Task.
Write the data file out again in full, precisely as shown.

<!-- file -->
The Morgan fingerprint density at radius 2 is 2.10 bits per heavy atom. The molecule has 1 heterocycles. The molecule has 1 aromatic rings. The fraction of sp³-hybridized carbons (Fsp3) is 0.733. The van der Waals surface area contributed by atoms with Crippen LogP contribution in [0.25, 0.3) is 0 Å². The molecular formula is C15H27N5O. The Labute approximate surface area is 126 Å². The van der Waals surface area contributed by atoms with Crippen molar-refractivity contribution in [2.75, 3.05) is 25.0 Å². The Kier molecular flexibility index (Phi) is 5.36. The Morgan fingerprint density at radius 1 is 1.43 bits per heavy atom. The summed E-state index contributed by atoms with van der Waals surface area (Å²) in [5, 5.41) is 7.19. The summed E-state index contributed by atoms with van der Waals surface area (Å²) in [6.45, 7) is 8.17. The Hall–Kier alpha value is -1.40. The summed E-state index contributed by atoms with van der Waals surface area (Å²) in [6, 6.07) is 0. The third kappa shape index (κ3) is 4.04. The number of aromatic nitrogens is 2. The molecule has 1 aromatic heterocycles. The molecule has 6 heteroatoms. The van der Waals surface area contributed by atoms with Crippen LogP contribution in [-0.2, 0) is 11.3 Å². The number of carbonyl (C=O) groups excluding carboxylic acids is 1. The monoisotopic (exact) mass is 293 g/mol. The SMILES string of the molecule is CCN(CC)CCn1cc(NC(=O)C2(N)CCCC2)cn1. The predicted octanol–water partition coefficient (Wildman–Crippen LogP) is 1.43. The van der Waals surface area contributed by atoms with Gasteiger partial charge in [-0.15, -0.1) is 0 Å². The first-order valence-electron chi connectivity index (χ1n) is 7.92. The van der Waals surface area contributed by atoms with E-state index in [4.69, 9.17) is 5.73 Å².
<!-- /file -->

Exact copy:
The Morgan fingerprint density at radius 2 is 2.10 bits per heavy atom. The molecule has 1 heterocycles. The molecule has 1 aromatic rings. The fraction of sp³-hybridized carbons (Fsp3) is 0.733. The van der Waals surface area contributed by atoms with Crippen LogP contribution in [0.25, 0.3) is 0 Å². The molecular formula is C15H27N5O. The Labute approximate surface area is 126 Å². The van der Waals surface area contributed by atoms with Crippen molar-refractivity contribution in [2.75, 3.05) is 25.0 Å². The Kier molecular flexibility index (Phi) is 5.36. The Morgan fingerprint density at radius 1 is 1.43 bits per heavy atom. The summed E-state index contributed by atoms with van der Waals surface area (Å²) in [5, 5.41) is 7.19. The summed E-state index contributed by atoms with van der Waals surface area (Å²) in [6.45, 7) is 8.17. The Hall–Kier alpha value is -1.40. The summed E-state index contributed by atoms with van der Waals surface area (Å²) in [6, 6.07) is 0. The third kappa shape index (κ3) is 4.04. The number of aromatic nitrogens is 2. The molecule has 1 aromatic heterocycles. The molecule has 6 heteroatoms. The van der Waals surface area contributed by atoms with Crippen LogP contribution in [-0.2, 0) is 11.3 Å². The number of carbonyl (C=O) groups excluding carboxylic acids is 1. The monoisotopic (exact) mass is 293 g/mol. The SMILES string of the molecule is CCN(CC)CCn1cc(NC(=O)C2(N)CCCC2)cn1. The predicted octanol–water partition coefficient (Wildman–Crippen LogP) is 1.43. The van der Waals surface area contributed by atoms with Gasteiger partial charge in [-0.15, -0.1) is 0 Å². The first-order valence-electron chi connectivity index (χ1n) is 7.92. The van der Waals surface area contributed by atoms with E-state index in [4.69, 9.17) is 5.73 Å².